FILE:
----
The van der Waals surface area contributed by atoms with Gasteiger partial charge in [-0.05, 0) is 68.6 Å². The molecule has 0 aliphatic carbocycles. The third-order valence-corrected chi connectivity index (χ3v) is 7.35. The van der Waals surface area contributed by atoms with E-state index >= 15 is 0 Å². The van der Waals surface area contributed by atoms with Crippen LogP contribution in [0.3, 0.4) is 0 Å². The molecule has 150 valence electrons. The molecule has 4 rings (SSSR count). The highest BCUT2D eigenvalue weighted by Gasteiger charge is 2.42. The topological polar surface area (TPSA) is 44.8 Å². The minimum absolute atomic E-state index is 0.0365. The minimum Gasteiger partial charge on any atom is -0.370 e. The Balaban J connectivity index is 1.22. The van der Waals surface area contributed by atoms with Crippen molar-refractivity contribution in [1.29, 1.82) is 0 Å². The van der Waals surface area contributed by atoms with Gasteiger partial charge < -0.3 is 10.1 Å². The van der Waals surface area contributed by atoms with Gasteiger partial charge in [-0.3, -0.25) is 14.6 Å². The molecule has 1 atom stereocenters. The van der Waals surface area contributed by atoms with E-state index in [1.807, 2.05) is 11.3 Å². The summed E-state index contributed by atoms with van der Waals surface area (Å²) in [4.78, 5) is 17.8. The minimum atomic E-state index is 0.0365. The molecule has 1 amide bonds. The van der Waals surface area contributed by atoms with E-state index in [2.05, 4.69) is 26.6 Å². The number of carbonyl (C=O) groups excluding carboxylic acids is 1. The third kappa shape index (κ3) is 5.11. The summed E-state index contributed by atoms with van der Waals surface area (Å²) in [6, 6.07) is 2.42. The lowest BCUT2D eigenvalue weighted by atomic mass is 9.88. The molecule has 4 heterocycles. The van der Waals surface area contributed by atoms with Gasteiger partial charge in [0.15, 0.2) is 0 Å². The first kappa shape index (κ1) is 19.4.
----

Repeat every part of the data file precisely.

The van der Waals surface area contributed by atoms with Gasteiger partial charge in [-0.05, 0) is 68.6 Å². The molecule has 0 aliphatic carbocycles. The third-order valence-corrected chi connectivity index (χ3v) is 7.35. The van der Waals surface area contributed by atoms with E-state index >= 15 is 0 Å². The van der Waals surface area contributed by atoms with Crippen LogP contribution in [0.3, 0.4) is 0 Å². The molecule has 150 valence electrons. The molecule has 4 rings (SSSR count). The highest BCUT2D eigenvalue weighted by Gasteiger charge is 2.42. The topological polar surface area (TPSA) is 44.8 Å². The minimum absolute atomic E-state index is 0.0365. The minimum Gasteiger partial charge on any atom is -0.370 e. The Balaban J connectivity index is 1.22. The van der Waals surface area contributed by atoms with Crippen molar-refractivity contribution in [1.29, 1.82) is 0 Å². The van der Waals surface area contributed by atoms with Gasteiger partial charge < -0.3 is 10.1 Å². The van der Waals surface area contributed by atoms with Gasteiger partial charge in [-0.3, -0.25) is 14.6 Å². The molecule has 1 atom stereocenters. The van der Waals surface area contributed by atoms with E-state index in [1.807, 2.05) is 11.3 Å². The summed E-state index contributed by atoms with van der Waals surface area (Å²) in [4.78, 5) is 17.8. The minimum atomic E-state index is 0.0365. The molecule has 1 amide bonds. The van der Waals surface area contributed by atoms with E-state index in [2.05, 4.69) is 26.6 Å². The number of carbonyl (C=O) groups excluding carboxylic acids is 1. The third kappa shape index (κ3) is 5.11. The summed E-state index contributed by atoms with van der Waals surface area (Å²) in [6, 6.07) is 2.42. The lowest BCUT2D eigenvalue weighted by atomic mass is 9.88. The molecule has 4 heterocycles. The van der Waals surface area contributed by atoms with Gasteiger partial charge in [0.15, 0.2) is 0 Å². The first kappa shape index (κ1) is 19.4.